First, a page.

If there’s one thing I’ve learned in this course so far, it’s that everyone seems to have a form of gripe with the word “rhetoric.” I’ve also learned that the people most offended by this discord are the people that have some vague idea as to the actual textbook definition of it. A fine example of someone who is rather livid with this situation is Mr. James A. Herrick. A major authority on the subject of rhetoric, Herrick is a staunch advocate of the rhetorical revisionist movement that seems to be championing a new era of people actually understanding what the word actually means. Herrick is also good at grammatically incorrect sentences and starting a bunch of them with “but” or “and.”

An accurate depiction of how I felt reading some of the sentences.

QUESTION #1: How does Herrick define rhetoric, rhetoric, the “art” of rhetoric, and the functions of rhetoric?

It should come as no surprise at this point that defenders of rhetoric are inclined to label it as a form of art. After a very strange analogy using The Police song “Every Breath You Take” (which prompted a response similar to the picture posted earlier), Herrick gets to the point and begins to coherently defining rhetoric.

“Thus, I will define the art of rhetoric as the systematic study and intentional practice of effective symbolic expression. Effective here will mean achieving the purposes of the symbol-user, whether that purpose is persuasion, clarity, beauty, or mutual understanding… The systematic presentation of the art of rhetoric, descriptions of rhetoric’s various functions, and explanations of how rhetoric achieves its goals are collectively known as rhetorical theory.” (Herrick, 7)

Pictured Above: Sting playing with The Police/ The most rhetorical thing on the planet.

It’s clear that Herrick’s definition of rhetoric is a bit more all-encompassing than most other people’s definitions. He doesn’t view the act of speaking as the only way to convey rhetoric; he also sees symbols, and physical expression means to convey rhetoric in one way or another. He furthers this by stressing that language is a “symbol system” (Herrick, 7) that is commonly employed to get this point across. Out of all the people that have defined rhetoric as an art, Herrick is the only one that has actually clarified this definition by actually paralleling the idea of rhetoric with artistic expression. Art is a term that’s used to describe film, paintings, literature, video games, and music. Until this point, “art” and “rhetoric” seemed pretty alien to each-other since the only definitions given to us were textually based. Because of Herrick’s more wide-reaching definition, it’s clear that rhetoric can be used to describe any form of human expression that’s attempting to get a point across.

“And over here we are going to paint a happy little rhetoric”

Despite this, Herrick is still quick to denounce the idea that rhetoric is just a glorified way to say the word “persuasion” and furthers the idea that expresses that conveying an idea and a point is similar to persuasion in a passive way.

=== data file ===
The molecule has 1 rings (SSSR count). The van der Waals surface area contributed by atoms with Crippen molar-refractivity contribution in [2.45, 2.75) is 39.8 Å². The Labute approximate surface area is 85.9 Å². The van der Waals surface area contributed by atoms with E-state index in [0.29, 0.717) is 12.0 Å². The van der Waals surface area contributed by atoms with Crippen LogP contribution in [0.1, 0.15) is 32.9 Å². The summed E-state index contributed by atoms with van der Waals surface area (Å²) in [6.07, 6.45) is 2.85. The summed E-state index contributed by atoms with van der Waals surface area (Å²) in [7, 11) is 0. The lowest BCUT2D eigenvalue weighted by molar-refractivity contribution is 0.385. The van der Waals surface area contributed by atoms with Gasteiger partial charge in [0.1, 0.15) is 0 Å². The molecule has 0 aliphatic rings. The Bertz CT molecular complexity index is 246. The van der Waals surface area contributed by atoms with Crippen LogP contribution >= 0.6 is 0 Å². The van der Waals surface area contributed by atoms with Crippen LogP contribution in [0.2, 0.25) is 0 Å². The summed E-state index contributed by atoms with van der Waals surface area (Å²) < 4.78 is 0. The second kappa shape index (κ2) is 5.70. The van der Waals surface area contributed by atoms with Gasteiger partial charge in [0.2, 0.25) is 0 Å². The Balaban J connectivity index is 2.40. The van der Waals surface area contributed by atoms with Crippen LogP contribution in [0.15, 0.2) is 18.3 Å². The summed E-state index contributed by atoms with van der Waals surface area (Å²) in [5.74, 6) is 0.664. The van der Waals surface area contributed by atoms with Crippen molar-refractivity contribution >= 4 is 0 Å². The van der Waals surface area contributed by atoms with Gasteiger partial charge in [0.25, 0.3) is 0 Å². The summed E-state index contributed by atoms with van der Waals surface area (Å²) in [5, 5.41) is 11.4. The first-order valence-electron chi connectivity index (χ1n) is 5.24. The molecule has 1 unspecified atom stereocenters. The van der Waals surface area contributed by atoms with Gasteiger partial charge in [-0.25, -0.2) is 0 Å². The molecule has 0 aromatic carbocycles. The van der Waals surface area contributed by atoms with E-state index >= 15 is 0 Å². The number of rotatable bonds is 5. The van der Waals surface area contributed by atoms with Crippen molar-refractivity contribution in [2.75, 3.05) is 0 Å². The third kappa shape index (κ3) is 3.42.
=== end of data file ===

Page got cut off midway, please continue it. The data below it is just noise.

QUESTION #2: “How does Herrick’s explanation of rhetoric enhance, challenge or extend the definition of rhetoric presented in ‘In Defense of Rhetoric: No Longer Just for Liars.'”

The main flaw with the video and definition presented in the video was that it was relatively abrasive. As you may remember, the overall summary of rhetoric in ‘In Defense of Rhetoric’ was that it was a tool that was used aggressively to get points across by people with fictitious power  and the only way to combat it is, more or less, in by debating the hell out of them.

Never forget the stare of a man who lost rhetorical battles.

The other definition that was promptly used in the video was that rhetoric is used to create a form of reality. Of course, it doesn’t physically create this reality, but what it does is manufacture an understanding of the reality that we already experience and, in doing so, creates an alternate reality. For example, if you were over my house and I told you that you couldn’t go into a certain room because there was something terrible behind the door, rhetorically I’m creating this reality in your mind that there is indeed something bad behind the door without you even seeing it.

But behind the other door there could be a FABULOUS PRIZE!

This being said, the main discord between Herrick’s work and the video is that the video really stays with the idea of verbal and textual communication as opposed to any other form of expression. In this sense, it can be said that Herrick’s definition extends the definition that was presented in the video. However, due to the fact that Herrick repeatedly stresses that persuasion is not the most prominent thing that rhetoric is used for, it can also be said that Herrick is somewhat challenging the argument in the video. Besides the idea that rhetoric creates reality, there really isn’t any form of definition pertaining to the arts as explicitly as how Herrick defines it. In this sense, it can be said that Herrick’s more in-depth analysis of the word is a challenge to the rather watered-down limited definition provided by the video.